62% performance boost in graph queries

Company: ThinkData Works
Industry: Technology


ThinkData Works makes data access easy. The Toronto-based data technology company’s flagship product, Namara, an end-to-end data management platform, provides the tools for every stage of the data lifecycle.


As ThinkData started working on an enterprise version of Namara, it began building the application using a microservice architecture to combat scaling and performance concerns, and needed a new high-availability setup. The solution needed to be able to answer complex queries around data access extremely fast in real time.


After deciding that a graph database was the best solution, the team adopted Redis Enterprise and RedisGraph to manage service-resource access.


ThinkData has seen immense performance improvements since adopting RedisGraph, including a 62% decrease in total request time for functions such as text-query catalog searching. Plus, using a managed service like Redis Enterprise with RedisGraph enabled in the database freed the ThinkData team to focus on R&D.

When ThinkData Works was founded in 2014, its goal was to make open data more accessible. The founding team sought to create a solution that would make discovery of new and existing open datasets easier, and also help data scientists work with those datasets. 

The solution became Namara, an all-in-one data management solution that makes working with any data easy, helping enterprises access, manage, and integrate their data. The end-user-facing application emphasizes easy signup and access, browsability of ThinkData’s data catalog, and powerful categorization and filtering capabilities. 

Namara, originally a monolithic Ruby on Rails application powered by NoSQL document stores and text search engines, has historically been worked on by a small team of developers who make linear improvements and add new features. In the past year, ThinkData has launched a new enterprise offering of Namara. The transition to an enterprise platform brought performance and scaling concerns, so the team began rebuilding the application using a microservices architecture.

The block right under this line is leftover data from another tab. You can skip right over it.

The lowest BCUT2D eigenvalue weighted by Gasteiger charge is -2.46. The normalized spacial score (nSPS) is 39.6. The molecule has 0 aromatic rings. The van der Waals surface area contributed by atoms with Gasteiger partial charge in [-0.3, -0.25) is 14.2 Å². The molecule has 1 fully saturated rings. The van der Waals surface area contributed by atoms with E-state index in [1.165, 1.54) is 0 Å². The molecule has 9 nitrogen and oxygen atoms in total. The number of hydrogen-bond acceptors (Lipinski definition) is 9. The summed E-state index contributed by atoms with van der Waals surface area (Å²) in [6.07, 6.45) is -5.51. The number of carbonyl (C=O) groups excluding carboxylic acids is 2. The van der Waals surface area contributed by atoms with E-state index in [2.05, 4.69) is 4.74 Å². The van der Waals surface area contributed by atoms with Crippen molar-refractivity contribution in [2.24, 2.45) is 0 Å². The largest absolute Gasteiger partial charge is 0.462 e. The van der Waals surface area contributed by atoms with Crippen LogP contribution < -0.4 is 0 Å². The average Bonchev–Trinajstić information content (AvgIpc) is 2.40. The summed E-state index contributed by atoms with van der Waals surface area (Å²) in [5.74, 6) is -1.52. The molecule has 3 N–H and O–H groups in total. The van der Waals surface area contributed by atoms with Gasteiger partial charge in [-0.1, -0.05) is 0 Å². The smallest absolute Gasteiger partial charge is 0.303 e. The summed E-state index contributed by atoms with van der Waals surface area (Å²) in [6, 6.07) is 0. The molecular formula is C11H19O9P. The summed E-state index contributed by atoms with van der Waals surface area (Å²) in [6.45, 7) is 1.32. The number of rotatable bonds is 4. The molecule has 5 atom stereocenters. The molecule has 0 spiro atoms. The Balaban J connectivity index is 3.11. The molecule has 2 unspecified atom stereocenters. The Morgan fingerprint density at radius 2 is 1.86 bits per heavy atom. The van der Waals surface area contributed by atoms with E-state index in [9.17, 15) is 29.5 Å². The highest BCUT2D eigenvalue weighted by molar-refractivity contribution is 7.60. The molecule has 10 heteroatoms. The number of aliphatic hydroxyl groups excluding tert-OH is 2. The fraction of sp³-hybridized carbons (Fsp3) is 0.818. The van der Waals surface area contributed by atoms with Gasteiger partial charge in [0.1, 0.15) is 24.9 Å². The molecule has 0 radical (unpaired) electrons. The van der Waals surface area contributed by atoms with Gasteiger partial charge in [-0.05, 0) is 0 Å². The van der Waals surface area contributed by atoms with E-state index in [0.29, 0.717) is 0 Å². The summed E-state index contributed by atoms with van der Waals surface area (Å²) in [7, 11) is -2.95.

ThinkData has been using open source Redis as a key-value store since the company was founded, but with the primary purpose of the platform now focused on user authorization and secure resource access—driving browsing, categorization, and filtering behaviors—ThinkData began looking for a new, high-availability setup.

Transitioning to Redis Enterprise

After reviewing case studies analogous to the data model, licensing, and growth concerns of Namara, the ThinkData team realized that RedisGraph would be an ideal approach for its own expansion. The team needed a solution that would work with its licensing strategy, where clients may be running dedicated deployments on a variety of cloud providers.

ThinkData was most concerned about storage consistency and recovery options when reviewing its first proof-of-concept implementations. Graph databases are ideal for answering complex queries, as they are designed to query connected data very quickly. After reviewing multiple graph databases, the team ultimately decided to use Postgres as its primary backend storage and RedisGraph for service-resource management. “RedisGraph offered a great mix of maturity, feature completeness, interoperability with the languages that we use, price, and performance,” says Brendan Stennett, CTO of ThinkData Works. The team was especially keen on RedisGraph’s integrations with other languages like Go and Cipher.